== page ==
November 3, 2011
By Sean Coffey, Policy Specialist, Family Caregiver Alliance
Despite the fact that “sex sells,” most Americans still hesitate to speak about sex openly. Sex and older people is an even more taboo topic- a guide from Alzheimer Scotland notes: “The media tends to portray sex as being the prerogative of the young and beautiful and the notion of older people still having an active sex life as being unusual or a bit of a joke.”
One of the most challenging changes for a caregiver of a loved one with dementia can be the changes in the relationship which can be gradual or more rapid. For a spouse, this can mean transitioning from a romantic partner to a caregiving role, and this may also mean changes to their sex lives and may raise questions about what is still appropriate if a person has dementia, Alzheimer’s, or other cognitive limitations.
This isn’t a new topic- in fact; it was the keynote topic at a California caregiver conference in 2001. A spouse caregiver explained, “”No one asked me about my marriage or sexuality. Yet it plays a large part in our well being. No one asked me, ‘what’s the quality of your life?’ … I’m a sexual individual. I’m 76 years old and I’m still alive,” said Jerry, who cared for his wife with dementia.
In a 2009 column, writer Lara Riscol highlights issues of dementia, sex, and nursing homes. She explains that sex and Alzheimer’s can be so touchy because it includes many other “hot button” issues, like the right to privacy, sex outside of marriage, sexual exploitation vs. consent, and “icky denial over our parents, the elderly, or those with disabilities desiring or doing it.” She profiles the Hebrew Home for the Aged in Riverdale, New York, for its policies that aim to recognize that a diagnosis of dementia does not necessarily mean the end of intimacy or a sex life for a resident. Robin Dessel, the Director of Memory Care at the Home, explains,
An Alzheimer’s diagnosis isn’t a blanket verdict of incompetence. You don’t lose your rights and ability to make choices. For a lot of staff it’s a huge leap, especially with dementia when patients have lost the ability to toilet themselves…yes, you’re responsible for toileting needs, but they have choices with intimacy needs,”
Alzheimer’s Australia has an excellent guide that provides an overview for staff and families who have loved ones at a nursing home and who are working through issues of sexuality. Topics covered include: consent, privacy, understanding family relationships, risk management, and developing policies. The guide also provides three example stories to help guide people through what issues should be addressed in each example. Professor Sally Garratt, who wrote the guide, notes in her introduction:
There is no one size fits all. There are perhaps two essential points to remember. First, no matter what our age or disability we have a need for sexual expression in some form. Second, that the art of good care is to enable sexual expression for individuals in a meaningful way without discrimination and/or loss of dignity or self esteem. That can only be achieved if issues are addressed in a non judgmental and sensitive way.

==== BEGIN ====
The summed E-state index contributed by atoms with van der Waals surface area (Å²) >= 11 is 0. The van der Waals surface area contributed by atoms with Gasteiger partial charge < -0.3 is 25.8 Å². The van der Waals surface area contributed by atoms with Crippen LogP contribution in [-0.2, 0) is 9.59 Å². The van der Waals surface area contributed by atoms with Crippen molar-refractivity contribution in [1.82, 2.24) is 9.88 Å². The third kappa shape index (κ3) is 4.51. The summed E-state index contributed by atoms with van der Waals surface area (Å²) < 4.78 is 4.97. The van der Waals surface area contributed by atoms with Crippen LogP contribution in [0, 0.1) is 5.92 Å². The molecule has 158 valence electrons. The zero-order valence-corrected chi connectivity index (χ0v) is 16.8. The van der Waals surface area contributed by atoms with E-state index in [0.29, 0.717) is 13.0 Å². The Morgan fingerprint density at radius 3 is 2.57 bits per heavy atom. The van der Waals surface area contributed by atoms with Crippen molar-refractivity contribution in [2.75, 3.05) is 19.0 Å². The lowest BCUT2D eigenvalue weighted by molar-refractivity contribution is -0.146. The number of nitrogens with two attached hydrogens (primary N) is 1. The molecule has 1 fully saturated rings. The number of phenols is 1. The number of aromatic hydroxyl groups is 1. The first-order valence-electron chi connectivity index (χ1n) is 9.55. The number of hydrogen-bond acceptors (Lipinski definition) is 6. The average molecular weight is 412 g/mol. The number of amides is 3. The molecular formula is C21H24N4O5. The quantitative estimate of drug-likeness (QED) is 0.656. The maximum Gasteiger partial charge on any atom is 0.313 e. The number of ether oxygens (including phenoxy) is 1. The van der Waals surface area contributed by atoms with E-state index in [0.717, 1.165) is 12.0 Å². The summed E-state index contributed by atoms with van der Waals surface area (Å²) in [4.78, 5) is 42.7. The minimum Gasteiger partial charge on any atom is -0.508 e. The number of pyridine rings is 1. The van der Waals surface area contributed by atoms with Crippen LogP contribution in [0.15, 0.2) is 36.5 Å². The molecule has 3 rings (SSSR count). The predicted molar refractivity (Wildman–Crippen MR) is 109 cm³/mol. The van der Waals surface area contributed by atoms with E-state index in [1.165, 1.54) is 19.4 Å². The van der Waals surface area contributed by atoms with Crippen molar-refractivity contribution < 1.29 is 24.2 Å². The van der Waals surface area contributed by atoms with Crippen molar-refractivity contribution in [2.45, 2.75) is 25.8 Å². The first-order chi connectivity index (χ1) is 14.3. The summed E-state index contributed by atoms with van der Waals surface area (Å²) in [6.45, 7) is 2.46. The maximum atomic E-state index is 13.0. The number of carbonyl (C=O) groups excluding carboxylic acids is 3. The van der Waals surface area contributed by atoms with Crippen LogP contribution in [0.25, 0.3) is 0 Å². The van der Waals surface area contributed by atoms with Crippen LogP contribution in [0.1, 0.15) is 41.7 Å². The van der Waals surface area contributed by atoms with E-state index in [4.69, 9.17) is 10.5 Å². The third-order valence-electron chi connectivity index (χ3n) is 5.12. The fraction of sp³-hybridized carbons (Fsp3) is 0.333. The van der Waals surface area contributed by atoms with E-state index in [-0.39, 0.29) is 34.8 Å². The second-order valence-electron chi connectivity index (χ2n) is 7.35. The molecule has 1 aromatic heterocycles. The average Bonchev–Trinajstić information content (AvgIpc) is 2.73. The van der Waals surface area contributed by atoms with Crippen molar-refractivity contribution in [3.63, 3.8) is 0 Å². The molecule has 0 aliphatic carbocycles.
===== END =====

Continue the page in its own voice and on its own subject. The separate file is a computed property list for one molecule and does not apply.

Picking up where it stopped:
Another resource, especially helpful for family caregivers, is Alzheimer Scotland’s recently updated “Sexuality & Dementia” information sheet that helps caregivers to understand sexual behavior and provides suggestions on how to address behavior which may be inappropriate.
A theme from all of the guides is that each person’s situation is different, and communication with everyone involved can help identify people’s expectations about how issues of sexuality and dementia should and will be handled.
There are several excellent resources for family caregivers and healthcare professionals that can serve as guides for thinking through these issues:
1) Quality Dementia Care Series Book 6, Understanding dementia care and sexuality in residential facilities. (Alzheimer’s Australia) October 2010. Available at: http://www.fightdementia.org.au/research-publications/quality-dementia-care-papers.aspx
2) Sexuality & Dementia Information Sheet (Alzheimer Scotland) October 2011. Available at: http://www.alzscot.org/pages/info/sexuality.htm
3) Sexual Behavior in Elderly Patients With Dementia: An Expert Interview With Elizabeth Galik, PhD, CRNP, and Margaret Hammersla, MSN, CRNP. Medscape News (registration is required but free). October 2009. Available at: http://www.medscape.com/viewarticle/709814
4) “Sex and Dementia” (Alzheimer’s Society). Available at: http://www.alzheimers.org.uk/site/scripts/documents_info.php?documentID=129
5) “Sexuality and Dementia: Coping With Changes in Your Intimate Relationship (Family Caregiver Alliance). Available at: http://www.caregiver.org/caregiver/jsp/content_node.jsp?nodeid=677
For Discussion (These two resources do not provide advice, but can serve as discussion starters.)
1) “Sex and Dementia: Shrouded by Taboo” by Lara Riscol (RH Reality Check). September 9, 2009. Available at: http://www.rhrealitycheck.org/blog/2009/09/09/sex-and-dementia-shrouded-taboo
2) “An Affair To Remember: She was 82. He was 95. They had dementia. They fell in love. And then they started having sex.” (2008, June 10th). (This was cited in Lara Riscol’s column mentioned above) Available at: http://www.slate.com/articles/life/family/2008/06/an_affair_to_remember.single.html